Again, we don't know what the general reaction was to Mary's extravagant gift. There must have been a sharp intake of breath, followed by a buzz of people muttering to each other. The disciple called Judas Iscariot was there and he certainly objected to what he described as a waste of money that could have been better spent on the poor. (The apostle, John, notes in passing that Judas looked after the common purse for all the dsiciples and would help himself to whatever went in it.) A few days later, Jesus was being forced to struggle up to the hill at Golgotha under the weight of a Roman cross on which He was to be crucified. As He sweated and struggled uphill, the smell of the oily perfume must still have pervaded His entire body, reminding Him of Mary's devotion and love in the midst of the hatred and fear that He felt pouring out of the crowd and the soldiers around Him.

Previously, Jesus had said to Martha: "Mary has chosen the good portion [that which is to her advantage] which shall not be taken away from her". (Luke 10:42 - Amplified version) We also need to learn how to choose the better place, when everything round us is busy. Mary’s whole focus was Jesus. We, too, can choose to live that way ourselves. As we do so, our desires and choices change to come in line with God’s will for us, which is the very best option for us. As we cultivate the presence of Jesus, we allow His presence to fill us, spreading like an aromatic perfume to all around us. (2 Corinthians 2:14-16) As we serve Him, so He serves us and uses us to serve others too. If we seek first the kingdom of God and His righteousness, all the things that we need will be given to us as well. (Matthew 6:33)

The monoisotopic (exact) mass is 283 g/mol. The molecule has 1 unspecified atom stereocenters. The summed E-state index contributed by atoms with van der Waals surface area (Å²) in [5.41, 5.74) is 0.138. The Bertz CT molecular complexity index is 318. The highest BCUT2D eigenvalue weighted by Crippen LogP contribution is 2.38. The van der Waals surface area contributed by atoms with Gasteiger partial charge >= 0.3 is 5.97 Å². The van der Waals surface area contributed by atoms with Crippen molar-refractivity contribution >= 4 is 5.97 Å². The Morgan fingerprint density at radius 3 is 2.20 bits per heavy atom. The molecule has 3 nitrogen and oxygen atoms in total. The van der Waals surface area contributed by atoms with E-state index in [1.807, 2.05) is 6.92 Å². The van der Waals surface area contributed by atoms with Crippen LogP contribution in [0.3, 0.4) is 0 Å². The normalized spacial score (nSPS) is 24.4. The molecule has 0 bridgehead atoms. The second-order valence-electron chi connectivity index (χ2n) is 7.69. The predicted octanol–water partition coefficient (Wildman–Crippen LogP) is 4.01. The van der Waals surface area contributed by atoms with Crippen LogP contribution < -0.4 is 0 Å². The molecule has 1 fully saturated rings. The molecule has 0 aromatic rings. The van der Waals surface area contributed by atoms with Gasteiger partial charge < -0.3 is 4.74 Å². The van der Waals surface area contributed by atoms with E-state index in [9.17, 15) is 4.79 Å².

Let us pray

According to Jesus, our prayers should be simple and uncomplicated. He said that one of the key marks of effective prayer is to submit to God's will. “... not as I will, but as You will.” (Matthew 26:39) It is not about us asking for what we want, but allowing God to tell us what we need and, therefore, what He has decided to give us. Another key aspect of prayer is that it should be something we do regularly: “Pray continually.” (1 Thessalonians 5:17) We need to be in constant communion with God. “My sheep listen to My voice. I know them and they follow Me.” (John 10:27)

So we should pray:

  • Simply,
  • Not hypocritically,
  • To the Father,
  • Always - continually and therefore...
  • Everywhere,
  • In the Name of Jesus

Types of prayer

Prayer, like all communication, can take many forms:

  • Praise (Psalm 52:9; Psalm 68:3)
  • Worship (Psalm 100:2)
  • Waiting (Psalm 46:10)
  • Confession (Psalm 139:23)
  • Listening to God (Colossians 4:2; Ecclesiastes 5:1-3)
  • Intercession - praying on behalf of others (1 Timothy 2:1-2)
  • Petition - praying for others (Matthew 7:7; Genesis 25:21)
  • Thanksgiving (1 Thessalonians 5:18)
  • Meditation (Joshua 1:8)
  • In the Spirit (Romans 8:26; Ephesians 6:18)
  • Jointly - in agreement with others (Matthew 18:19)
  • Binding and loosing (Matthew 16:19; 18:18)
  • In faith (James 5:15)
  • Privately - Jesus went to a place alone with the Father (Matthew 14:23)
  • Persistently (Matthew 6:6; Matthew 26:40-41; Philippians 4:6-7; Exodus 32:9-14)
  • With fasting (Luke 4:1-2; Acts 13:2-3)

Encouragement to pray

Every disciple of Jesus Christ should pray.

  • "Don’t be weary in prayer; keep at it; watch for God’s answers and remember to be thankful when they come." (Colossians 4:2)
  • And now about prayer. When you pray, don’t be like the hypocrites who pretend piety by praying publicly on street corners and in the synagogues where everyone can see them. Truly, that is all the reward they will ever get." (Matthew 6:5)
  • "Don’t worry about anything. Instead, pray about everything. Tell God your needs and don't forget to thank him for His answers." (Philippians 4:6)
  • The end of the world is coming soon. Therefore be earnest, thoughtful women of prayer. (1 Peter 4:7)
  • "Keep alert and pray. Otherwise temptation will overpower you. For the spirit indeed is willing, but how weak the body is!” (Matthew 26:41)
  • "So I want people everywhere to pray with holy hands lifted up to God, free from sin and anger and resentment." (1 Timothy 2:8)

Opposition to prayer

Opposition to our praying will arise in three areas:

Self: The self-life is what Christians sometimes call “the old nature”. (Romans 7:18-25)

Sin: It separates us from God and breaks our communion with Him. (Answer - 1 John 1:7-9)

Satan: Our enemy will always oppose our praying. (Ephesians 6:12) There was plenty of opposition to Jesus’ life work. (Matthew 26:36-46)